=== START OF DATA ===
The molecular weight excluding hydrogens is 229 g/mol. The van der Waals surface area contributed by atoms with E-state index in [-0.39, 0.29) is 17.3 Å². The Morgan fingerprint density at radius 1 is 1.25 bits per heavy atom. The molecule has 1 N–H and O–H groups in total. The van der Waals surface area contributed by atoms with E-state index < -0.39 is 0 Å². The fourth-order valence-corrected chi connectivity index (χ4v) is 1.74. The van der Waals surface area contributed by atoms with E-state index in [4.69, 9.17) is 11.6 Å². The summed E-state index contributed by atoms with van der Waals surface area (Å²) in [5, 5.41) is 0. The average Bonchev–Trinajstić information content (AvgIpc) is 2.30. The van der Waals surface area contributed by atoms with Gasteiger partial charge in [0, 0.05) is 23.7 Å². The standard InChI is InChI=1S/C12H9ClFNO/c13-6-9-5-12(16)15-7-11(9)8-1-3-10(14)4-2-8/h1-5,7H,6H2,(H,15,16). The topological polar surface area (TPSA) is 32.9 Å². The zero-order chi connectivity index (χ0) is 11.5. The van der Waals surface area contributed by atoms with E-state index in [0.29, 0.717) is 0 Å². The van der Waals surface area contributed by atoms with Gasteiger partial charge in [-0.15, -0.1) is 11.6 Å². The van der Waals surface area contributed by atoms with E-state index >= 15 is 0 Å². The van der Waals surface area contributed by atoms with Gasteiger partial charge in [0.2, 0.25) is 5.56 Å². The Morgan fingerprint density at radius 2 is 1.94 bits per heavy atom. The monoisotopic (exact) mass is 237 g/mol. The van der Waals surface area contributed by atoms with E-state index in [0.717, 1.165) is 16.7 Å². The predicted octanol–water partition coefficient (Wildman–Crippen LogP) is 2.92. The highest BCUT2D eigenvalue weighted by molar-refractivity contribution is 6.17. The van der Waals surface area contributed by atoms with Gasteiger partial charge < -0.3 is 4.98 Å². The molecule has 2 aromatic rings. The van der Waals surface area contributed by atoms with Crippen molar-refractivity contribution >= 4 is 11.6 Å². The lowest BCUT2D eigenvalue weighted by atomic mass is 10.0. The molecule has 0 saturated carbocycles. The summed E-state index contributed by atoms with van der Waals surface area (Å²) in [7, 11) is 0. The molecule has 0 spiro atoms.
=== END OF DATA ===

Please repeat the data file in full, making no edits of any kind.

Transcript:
The molecular weight excluding hydrogens is 229 g/mol. The van der Waals surface area contributed by atoms with E-state index in [-0.39, 0.29) is 17.3 Å². The Morgan fingerprint density at radius 1 is 1.25 bits per heavy atom. The molecule has 1 N–H and O–H groups in total. The van der Waals surface area contributed by atoms with E-state index < -0.39 is 0 Å². The fourth-order valence-corrected chi connectivity index (χ4v) is 1.74. The van der Waals surface area contributed by atoms with E-state index in [4.69, 9.17) is 11.6 Å². The summed E-state index contributed by atoms with van der Waals surface area (Å²) in [5, 5.41) is 0. The average Bonchev–Trinajstić information content (AvgIpc) is 2.30. The van der Waals surface area contributed by atoms with Gasteiger partial charge in [0, 0.05) is 23.7 Å². The standard InChI is InChI=1S/C12H9ClFNO/c13-6-9-5-12(16)15-7-11(9)8-1-3-10(14)4-2-8/h1-5,7H,6H2,(H,15,16). The topological polar surface area (TPSA) is 32.9 Å². The zero-order chi connectivity index (χ0) is 11.5. The van der Waals surface area contributed by atoms with E-state index in [0.29, 0.717) is 0 Å². The van der Waals surface area contributed by atoms with Gasteiger partial charge in [-0.15, -0.1) is 11.6 Å². The van der Waals surface area contributed by atoms with E-state index >= 15 is 0 Å². The van der Waals surface area contributed by atoms with Gasteiger partial charge in [0.2, 0.25) is 5.56 Å². The Morgan fingerprint density at radius 2 is 1.94 bits per heavy atom. The monoisotopic (exact) mass is 237 g/mol. The van der Waals surface area contributed by atoms with E-state index in [0.717, 1.165) is 16.7 Å². The predicted octanol–water partition coefficient (Wildman–Crippen LogP) is 2.92. The highest BCUT2D eigenvalue weighted by molar-refractivity contribution is 6.17. The van der Waals surface area contributed by atoms with Gasteiger partial charge < -0.3 is 4.98 Å². The molecule has 2 aromatic rings. The van der Waals surface area contributed by atoms with Crippen molar-refractivity contribution >= 4 is 11.6 Å². The lowest BCUT2D eigenvalue weighted by atomic mass is 10.0. The molecule has 0 saturated carbocycles. The summed E-state index contributed by atoms with van der Waals surface area (Å²) in [7, 11) is 0. The molecule has 0 spiro atoms.